Video: GCSE Mathematics Foundation Tier Pack 2 • Paper 3 • Question 14

GCSE Mathematics Foundation Tier Pack 2 • Paper 3 • Question 14

02:25

Video Transcript

The diagram shows two shapes drawn on a centimetre square grid. Part a) Calculate the area of shape A.

Shape A is a quadrilateral. Each pair of opposite sides are equal in length and parallel. This is called a parallelogram. Remember we can find the area of a parallelogram by multiplying the length of its base by its vertical height. It’s really important not to get confused with the vertical height and the length of the slanted side. These are two different things.

We can work out the length of the base and its vertical height from the diagram. Since it’s drawn on a centimetre grid, we can count the squares. Doing so and we can see that the length of the base of this parallelogram is eight centimetres. It has a vertical height of seven centimetres.

We can, therefore, substitute these values into our formula. And we get that the area is eight multiplied by seven which is 56 centimetres squared.

Now, you might have been tempted to count the number of squares on the diagram. This is possible, but very tricky since we have a number of partial squares. It’s much more sensible to use a formula as it will minimize the chances of making a mistake. The area of our parallelogram is 56 centimetres squared.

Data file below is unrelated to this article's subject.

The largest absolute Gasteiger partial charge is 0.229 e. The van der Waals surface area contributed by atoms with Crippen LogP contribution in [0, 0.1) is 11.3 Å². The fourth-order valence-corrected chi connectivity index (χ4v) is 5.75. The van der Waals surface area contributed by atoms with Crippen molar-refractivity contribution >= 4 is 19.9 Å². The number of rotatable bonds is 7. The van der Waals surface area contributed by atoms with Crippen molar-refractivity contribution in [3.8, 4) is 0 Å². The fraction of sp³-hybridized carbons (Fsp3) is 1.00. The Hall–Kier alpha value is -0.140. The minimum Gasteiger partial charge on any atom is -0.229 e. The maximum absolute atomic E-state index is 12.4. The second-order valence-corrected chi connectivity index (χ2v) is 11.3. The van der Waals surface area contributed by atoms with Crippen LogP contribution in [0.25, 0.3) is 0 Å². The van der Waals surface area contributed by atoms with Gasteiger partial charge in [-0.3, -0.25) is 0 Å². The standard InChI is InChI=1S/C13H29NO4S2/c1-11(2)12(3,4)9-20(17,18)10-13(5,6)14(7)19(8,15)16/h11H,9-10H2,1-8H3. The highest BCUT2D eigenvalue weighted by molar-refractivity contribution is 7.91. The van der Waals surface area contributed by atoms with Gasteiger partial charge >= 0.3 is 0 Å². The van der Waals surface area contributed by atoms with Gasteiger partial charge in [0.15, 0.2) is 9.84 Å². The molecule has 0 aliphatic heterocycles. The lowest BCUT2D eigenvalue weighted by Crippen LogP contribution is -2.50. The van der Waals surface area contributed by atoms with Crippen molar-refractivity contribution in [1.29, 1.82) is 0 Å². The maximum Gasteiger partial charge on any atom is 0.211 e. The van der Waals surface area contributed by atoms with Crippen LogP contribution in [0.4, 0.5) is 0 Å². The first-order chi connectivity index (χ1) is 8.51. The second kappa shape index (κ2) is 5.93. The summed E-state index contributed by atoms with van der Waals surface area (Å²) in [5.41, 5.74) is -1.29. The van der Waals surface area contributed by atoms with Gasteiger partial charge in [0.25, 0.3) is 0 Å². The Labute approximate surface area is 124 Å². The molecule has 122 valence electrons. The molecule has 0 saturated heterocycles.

Part b) What type of triangle is shape B?

We are told that the shape is a triangle. So we need to decide what kind of triangle it is. We only have a limited number of options. We will need to make a decision as to whether shape B is an isosceles triangle, an equilateral, a right-angled triangle, or scalene.

Remember an isosceles triangle has two sides of equal length, whereas an equilateral triangle has all three sides of equal length. A scalene triangle will have all sides of a different length. And a right-angled triangle will have a right angle in it.

We should be able to identify straightaway that there are no right angles in our triangle. In fact, we can see that when we add a line perpendicular to the base of the triangle — that’s at an angle of 90 degrees — we cut the triangle exactly in half.

Doing so, we can see quite clearly that two of the sides of the triangle are of equal length. This means that shape B is an isosceles triangle.

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